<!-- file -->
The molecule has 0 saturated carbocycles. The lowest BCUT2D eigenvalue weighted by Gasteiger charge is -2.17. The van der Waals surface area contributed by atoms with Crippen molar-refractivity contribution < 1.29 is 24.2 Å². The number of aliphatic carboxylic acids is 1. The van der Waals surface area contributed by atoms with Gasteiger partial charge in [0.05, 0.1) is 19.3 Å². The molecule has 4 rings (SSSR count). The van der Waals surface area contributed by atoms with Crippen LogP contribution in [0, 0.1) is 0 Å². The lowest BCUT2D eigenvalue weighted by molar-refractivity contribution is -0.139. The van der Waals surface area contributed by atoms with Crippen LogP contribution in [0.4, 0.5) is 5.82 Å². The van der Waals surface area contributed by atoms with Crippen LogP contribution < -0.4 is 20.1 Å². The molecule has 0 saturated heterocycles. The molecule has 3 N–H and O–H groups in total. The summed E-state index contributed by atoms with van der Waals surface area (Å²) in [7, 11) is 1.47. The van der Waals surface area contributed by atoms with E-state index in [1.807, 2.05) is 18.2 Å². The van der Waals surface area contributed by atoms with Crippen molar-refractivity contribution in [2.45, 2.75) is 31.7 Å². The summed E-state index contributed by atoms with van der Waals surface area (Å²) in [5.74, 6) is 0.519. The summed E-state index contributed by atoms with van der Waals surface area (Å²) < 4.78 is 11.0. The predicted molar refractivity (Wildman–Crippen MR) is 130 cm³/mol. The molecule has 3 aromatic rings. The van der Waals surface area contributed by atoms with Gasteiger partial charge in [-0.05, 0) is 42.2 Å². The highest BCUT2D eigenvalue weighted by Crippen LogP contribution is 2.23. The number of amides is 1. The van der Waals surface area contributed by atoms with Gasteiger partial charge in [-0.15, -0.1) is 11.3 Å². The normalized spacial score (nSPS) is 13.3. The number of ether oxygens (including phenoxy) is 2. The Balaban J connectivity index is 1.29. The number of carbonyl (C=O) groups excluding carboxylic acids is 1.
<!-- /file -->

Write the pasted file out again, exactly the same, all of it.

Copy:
The molecule has 0 saturated carbocycles. The lowest BCUT2D eigenvalue weighted by Gasteiger charge is -2.17. The van der Waals surface area contributed by atoms with Crippen molar-refractivity contribution < 1.29 is 24.2 Å². The number of aliphatic carboxylic acids is 1. The van der Waals surface area contributed by atoms with Gasteiger partial charge in [0.05, 0.1) is 19.3 Å². The molecule has 4 rings (SSSR count). The van der Waals surface area contributed by atoms with Crippen LogP contribution in [0, 0.1) is 0 Å². The lowest BCUT2D eigenvalue weighted by molar-refractivity contribution is -0.139. The van der Waals surface area contributed by atoms with Crippen LogP contribution in [0.4, 0.5) is 5.82 Å². The van der Waals surface area contributed by atoms with Crippen LogP contribution < -0.4 is 20.1 Å². The molecule has 0 saturated heterocycles. The molecule has 3 N–H and O–H groups in total. The summed E-state index contributed by atoms with van der Waals surface area (Å²) in [7, 11) is 1.47. The van der Waals surface area contributed by atoms with E-state index in [1.807, 2.05) is 18.2 Å². The van der Waals surface area contributed by atoms with Crippen molar-refractivity contribution in [2.45, 2.75) is 31.7 Å². The summed E-state index contributed by atoms with van der Waals surface area (Å²) in [5.74, 6) is 0.519. The summed E-state index contributed by atoms with van der Waals surface area (Å²) < 4.78 is 11.0. The predicted molar refractivity (Wildman–Crippen MR) is 130 cm³/mol. The molecule has 3 aromatic rings. The van der Waals surface area contributed by atoms with Gasteiger partial charge in [-0.05, 0) is 42.2 Å². The highest BCUT2D eigenvalue weighted by Crippen LogP contribution is 2.23. The number of amides is 1. The van der Waals surface area contributed by atoms with Gasteiger partial charge in [-0.15, -0.1) is 11.3 Å². The normalized spacial score (nSPS) is 13.3. The number of ether oxygens (including phenoxy) is 2. The Balaban J connectivity index is 1.29. The number of carbonyl (C=O) groups excluding carboxylic acids is 1.